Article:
Carver County District Court File No. C5-01-1489.
Considered and decided by Randall, Presiding Judge, Willis, Judge, and
A city is entitled to vicarious official immunity when its police officers are protected by official immunity. A police officer is protected by official immunity for discretionary conduct while taking part in a bona fide training exercise involving a simulated emergency.
The opinion of the court was delivered by: Randall, Judge
Respondent Richard Fedke (a civilian) sued appellants, the city of Chaska and the Chaska Police Department (the city), based on injuries he received while participating in a simulation involving a school bus accident. Fedke asserted that during the simulation, an officer from the Chaska Police Department willfully and negligently pushed him to the ground. The city moved for summary judgment based on vicarious official immunity. The district court denied the motion. On appeal from the district court's denial of summary judgment, the city argues that the police officer's actions involved the exercise of discretion and were not done with malice. Concluding that the essential facts in this case are not in dispute and that the matter is proper for summary judgment, we find, as a matter of law, that official immunity protects a police officer and vicarious official immunity protects Chaska and its police department. We reverse.
On August 14, 2000, the Carver County Department of Emergency Services (CCDES) and several area emergency services agencies participated in a "critical incident simulation" involving a school bus accident. CCDES organized and directed the simulation. CCDES contacted, among other emergency services agencies, the Chaska Police and Fire Departments, requesting their assistance in the simulation.
Ben Anderson is a police officer with the Chaska Police Department. One to two weeks prior to the simulation, Anderson and other individuals representing various emergency service agencies attended a meeting organized by CCDES. At the meeting, Anderson was told that he would be the first officer to arrive at the scene of the simulation.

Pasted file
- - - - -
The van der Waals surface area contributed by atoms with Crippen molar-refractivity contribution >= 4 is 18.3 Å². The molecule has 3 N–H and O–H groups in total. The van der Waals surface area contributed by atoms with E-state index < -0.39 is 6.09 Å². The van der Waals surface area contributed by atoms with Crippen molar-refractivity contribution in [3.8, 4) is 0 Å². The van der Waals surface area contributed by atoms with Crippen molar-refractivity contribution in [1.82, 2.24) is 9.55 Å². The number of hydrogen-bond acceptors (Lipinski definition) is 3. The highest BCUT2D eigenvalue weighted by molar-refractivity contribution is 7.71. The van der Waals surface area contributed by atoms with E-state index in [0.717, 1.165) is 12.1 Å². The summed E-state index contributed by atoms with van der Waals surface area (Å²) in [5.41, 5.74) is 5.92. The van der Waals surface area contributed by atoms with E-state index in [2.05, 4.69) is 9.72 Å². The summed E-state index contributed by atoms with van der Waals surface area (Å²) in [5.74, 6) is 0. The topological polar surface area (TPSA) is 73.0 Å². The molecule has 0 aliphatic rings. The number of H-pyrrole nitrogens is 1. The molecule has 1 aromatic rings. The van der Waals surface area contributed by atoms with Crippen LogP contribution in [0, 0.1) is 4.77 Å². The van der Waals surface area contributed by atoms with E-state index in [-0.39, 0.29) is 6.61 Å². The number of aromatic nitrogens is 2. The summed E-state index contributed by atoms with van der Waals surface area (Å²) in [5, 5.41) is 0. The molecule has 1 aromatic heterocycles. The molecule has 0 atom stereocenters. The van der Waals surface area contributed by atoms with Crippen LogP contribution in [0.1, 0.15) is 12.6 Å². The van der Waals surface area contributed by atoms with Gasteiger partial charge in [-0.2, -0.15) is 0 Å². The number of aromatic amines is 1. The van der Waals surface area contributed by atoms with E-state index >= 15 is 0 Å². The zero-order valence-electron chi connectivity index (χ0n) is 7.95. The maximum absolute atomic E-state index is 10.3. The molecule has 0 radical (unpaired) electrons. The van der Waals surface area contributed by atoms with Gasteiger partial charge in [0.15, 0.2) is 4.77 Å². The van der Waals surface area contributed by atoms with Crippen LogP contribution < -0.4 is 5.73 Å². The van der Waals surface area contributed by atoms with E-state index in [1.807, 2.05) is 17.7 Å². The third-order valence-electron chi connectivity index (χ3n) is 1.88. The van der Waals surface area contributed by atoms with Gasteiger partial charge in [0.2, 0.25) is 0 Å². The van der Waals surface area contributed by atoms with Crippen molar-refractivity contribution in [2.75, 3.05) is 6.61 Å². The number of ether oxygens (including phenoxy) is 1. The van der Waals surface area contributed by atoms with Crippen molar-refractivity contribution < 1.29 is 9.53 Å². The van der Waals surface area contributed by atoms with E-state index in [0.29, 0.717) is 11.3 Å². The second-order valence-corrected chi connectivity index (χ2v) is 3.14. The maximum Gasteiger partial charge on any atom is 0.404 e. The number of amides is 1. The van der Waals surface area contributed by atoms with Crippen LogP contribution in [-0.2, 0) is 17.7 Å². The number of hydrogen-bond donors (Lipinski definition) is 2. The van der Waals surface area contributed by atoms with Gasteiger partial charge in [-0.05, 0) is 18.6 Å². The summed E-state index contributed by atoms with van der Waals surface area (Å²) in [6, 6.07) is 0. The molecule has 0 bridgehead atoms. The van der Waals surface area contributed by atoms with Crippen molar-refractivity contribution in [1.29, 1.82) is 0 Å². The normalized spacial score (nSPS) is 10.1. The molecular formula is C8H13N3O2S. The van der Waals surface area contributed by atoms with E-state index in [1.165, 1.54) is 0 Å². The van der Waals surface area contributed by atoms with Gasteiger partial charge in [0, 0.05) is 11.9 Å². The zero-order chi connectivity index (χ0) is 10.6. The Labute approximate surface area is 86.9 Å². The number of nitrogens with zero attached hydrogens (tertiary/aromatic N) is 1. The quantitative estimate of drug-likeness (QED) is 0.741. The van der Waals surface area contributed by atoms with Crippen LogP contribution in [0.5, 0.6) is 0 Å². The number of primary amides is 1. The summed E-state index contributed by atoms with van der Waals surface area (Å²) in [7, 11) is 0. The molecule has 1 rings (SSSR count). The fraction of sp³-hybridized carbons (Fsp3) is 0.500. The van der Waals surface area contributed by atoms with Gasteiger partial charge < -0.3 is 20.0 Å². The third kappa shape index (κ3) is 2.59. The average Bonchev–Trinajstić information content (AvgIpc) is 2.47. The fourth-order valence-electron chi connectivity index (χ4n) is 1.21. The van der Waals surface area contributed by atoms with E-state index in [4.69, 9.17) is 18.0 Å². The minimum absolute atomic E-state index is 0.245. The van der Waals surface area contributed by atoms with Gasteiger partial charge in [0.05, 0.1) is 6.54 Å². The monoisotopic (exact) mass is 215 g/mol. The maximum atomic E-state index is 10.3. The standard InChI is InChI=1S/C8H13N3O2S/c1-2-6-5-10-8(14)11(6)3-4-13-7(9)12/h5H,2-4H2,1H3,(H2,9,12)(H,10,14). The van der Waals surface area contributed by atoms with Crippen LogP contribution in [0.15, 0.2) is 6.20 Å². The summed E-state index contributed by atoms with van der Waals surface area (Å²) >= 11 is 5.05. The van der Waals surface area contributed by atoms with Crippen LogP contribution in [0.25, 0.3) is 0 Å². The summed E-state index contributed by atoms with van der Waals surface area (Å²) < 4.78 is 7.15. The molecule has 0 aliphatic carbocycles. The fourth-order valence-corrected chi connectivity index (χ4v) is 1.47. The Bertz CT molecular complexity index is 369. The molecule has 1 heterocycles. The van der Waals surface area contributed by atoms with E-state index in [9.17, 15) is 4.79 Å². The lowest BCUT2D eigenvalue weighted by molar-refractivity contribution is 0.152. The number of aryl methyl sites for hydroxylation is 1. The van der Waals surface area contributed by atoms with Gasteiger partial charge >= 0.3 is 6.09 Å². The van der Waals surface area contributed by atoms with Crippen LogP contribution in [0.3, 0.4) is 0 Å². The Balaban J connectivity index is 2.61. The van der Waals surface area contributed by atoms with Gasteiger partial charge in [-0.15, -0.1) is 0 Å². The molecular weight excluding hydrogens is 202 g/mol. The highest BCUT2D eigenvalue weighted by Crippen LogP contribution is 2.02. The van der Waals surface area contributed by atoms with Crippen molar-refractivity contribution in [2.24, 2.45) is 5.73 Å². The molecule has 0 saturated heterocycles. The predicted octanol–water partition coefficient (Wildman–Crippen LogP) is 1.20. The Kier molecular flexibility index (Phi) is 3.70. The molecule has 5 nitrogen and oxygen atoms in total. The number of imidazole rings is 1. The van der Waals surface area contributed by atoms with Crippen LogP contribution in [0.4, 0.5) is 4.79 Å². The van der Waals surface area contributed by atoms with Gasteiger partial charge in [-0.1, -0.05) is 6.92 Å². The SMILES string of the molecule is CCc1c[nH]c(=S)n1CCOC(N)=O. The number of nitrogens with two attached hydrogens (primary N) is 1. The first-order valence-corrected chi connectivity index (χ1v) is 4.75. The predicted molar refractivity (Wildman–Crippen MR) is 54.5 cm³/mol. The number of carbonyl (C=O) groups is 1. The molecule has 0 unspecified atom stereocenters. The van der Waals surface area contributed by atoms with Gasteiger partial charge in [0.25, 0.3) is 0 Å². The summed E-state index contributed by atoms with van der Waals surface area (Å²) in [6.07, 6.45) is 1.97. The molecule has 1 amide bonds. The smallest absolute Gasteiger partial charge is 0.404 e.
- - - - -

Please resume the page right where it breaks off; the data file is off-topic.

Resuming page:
At the time of the simulation, respondent Richard Fedke was 70 years old and worked as a bus driver for the Salden Bus Company, which served the Chaska School District. The Salden Bus Company's office manager asked Fedke to volunteer in the simulation. On August 14, 2000, Fedke and other volunteers from the Salden Bus Company met at the Chaska Middle School with CCDES county officials in charge of the simulation. The county officials informed the volunteers that the simulation would involve a school bus and car accident and that several different emergency services departments would be at the scene. Fedke and other adult volunteers were told to play the role of the parents/grandparents in the simulation. CCDES personnel told the adult volunteers that those playing the roles of first responders would be slow to start so the adult volunteers, acting in their roles as emotionally upset parents and grandparents, were to do what they could with verbal prompting to put pressure on the first responders to "get moving." This would simulate the scene if there were to be a real accident with children on the school bus and parents and grandparents hurrying to the scene. The adult volunteers were not instructed to be physically aggressive, but later to use oral prompting.
The simulation was videotaped by the Chaska School District. Anderson's participation in the simulation commenced when he was radioed by dispatch that there was a school bus accident in Chaska. When Anderson arrived at the scene, he told dispatch his location and observation that a school bus was turned over on its side and numerous victims were at the scene. Anderson observed that the bus was full of children who were dressed to depict accident victims. He requested that dispatch send paramedics and ambulances. Anderson retrieved his medical bag from his squad car and headed toward the bus.
Fedke observed a Chaska Fire Department vehicle arrive at the scene and confronted the occupants. He approached the driver of the fire department vehicle and stated, "Let's go. Hurry up. Let's get the kids out." Fedke stated that he left the fire department vehicle because the occupants were not responding to his prompting.
Fedke then ran to the back of the school bus and arrived at its rear door shortly after Anderson. Fedke is six feet tall and, at the time of the simulation, weighed 190 pounds. As Anderson was attempting to open the back door to the school bus, Fedke initiated contact with Anderson. Fedke placed his hand on Officer Anderson's back and began pushing Anderson. Anderson stated that he was not familiar with Fedke and had not been informed that anyone would make attempts to physically interfere with ...